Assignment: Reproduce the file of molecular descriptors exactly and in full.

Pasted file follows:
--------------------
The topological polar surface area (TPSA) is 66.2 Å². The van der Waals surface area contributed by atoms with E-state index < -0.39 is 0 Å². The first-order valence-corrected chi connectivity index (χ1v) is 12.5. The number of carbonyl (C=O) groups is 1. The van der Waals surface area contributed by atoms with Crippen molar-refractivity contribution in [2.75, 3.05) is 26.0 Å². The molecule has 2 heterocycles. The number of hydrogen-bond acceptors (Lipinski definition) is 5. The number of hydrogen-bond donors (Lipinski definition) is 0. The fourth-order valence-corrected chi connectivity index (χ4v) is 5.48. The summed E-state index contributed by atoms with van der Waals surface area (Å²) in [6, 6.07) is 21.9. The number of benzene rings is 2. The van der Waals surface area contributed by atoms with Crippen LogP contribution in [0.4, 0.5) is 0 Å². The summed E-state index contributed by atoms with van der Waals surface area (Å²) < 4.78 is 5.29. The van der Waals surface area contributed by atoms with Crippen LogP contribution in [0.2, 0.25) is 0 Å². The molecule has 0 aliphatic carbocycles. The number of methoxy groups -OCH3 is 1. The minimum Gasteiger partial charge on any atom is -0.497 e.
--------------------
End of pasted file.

The topological polar surface area (TPSA) is 66.2 Å². The van der Waals surface area contributed by atoms with E-state index < -0.39 is 0 Å². The first-order valence-corrected chi connectivity index (χ1v) is 12.5. The number of carbonyl (C=O) groups is 1. The van der Waals surface area contributed by atoms with Crippen molar-refractivity contribution in [2.75, 3.05) is 26.0 Å². The molecule has 2 heterocycles. The number of hydrogen-bond acceptors (Lipinski definition) is 5. The number of hydrogen-bond donors (Lipinski definition) is 0. The fourth-order valence-corrected chi connectivity index (χ4v) is 5.48. The summed E-state index contributed by atoms with van der Waals surface area (Å²) in [6, 6.07) is 21.9. The number of benzene rings is 2. The van der Waals surface area contributed by atoms with Crippen LogP contribution in [0.4, 0.5) is 0 Å². The summed E-state index contributed by atoms with van der Waals surface area (Å²) < 4.78 is 5.29. The van der Waals surface area contributed by atoms with Crippen LogP contribution in [0.2, 0.25) is 0 Å². The molecule has 0 aliphatic carbocycles. The number of methoxy groups -OCH3 is 1. The minimum Gasteiger partial charge on any atom is -0.497 e.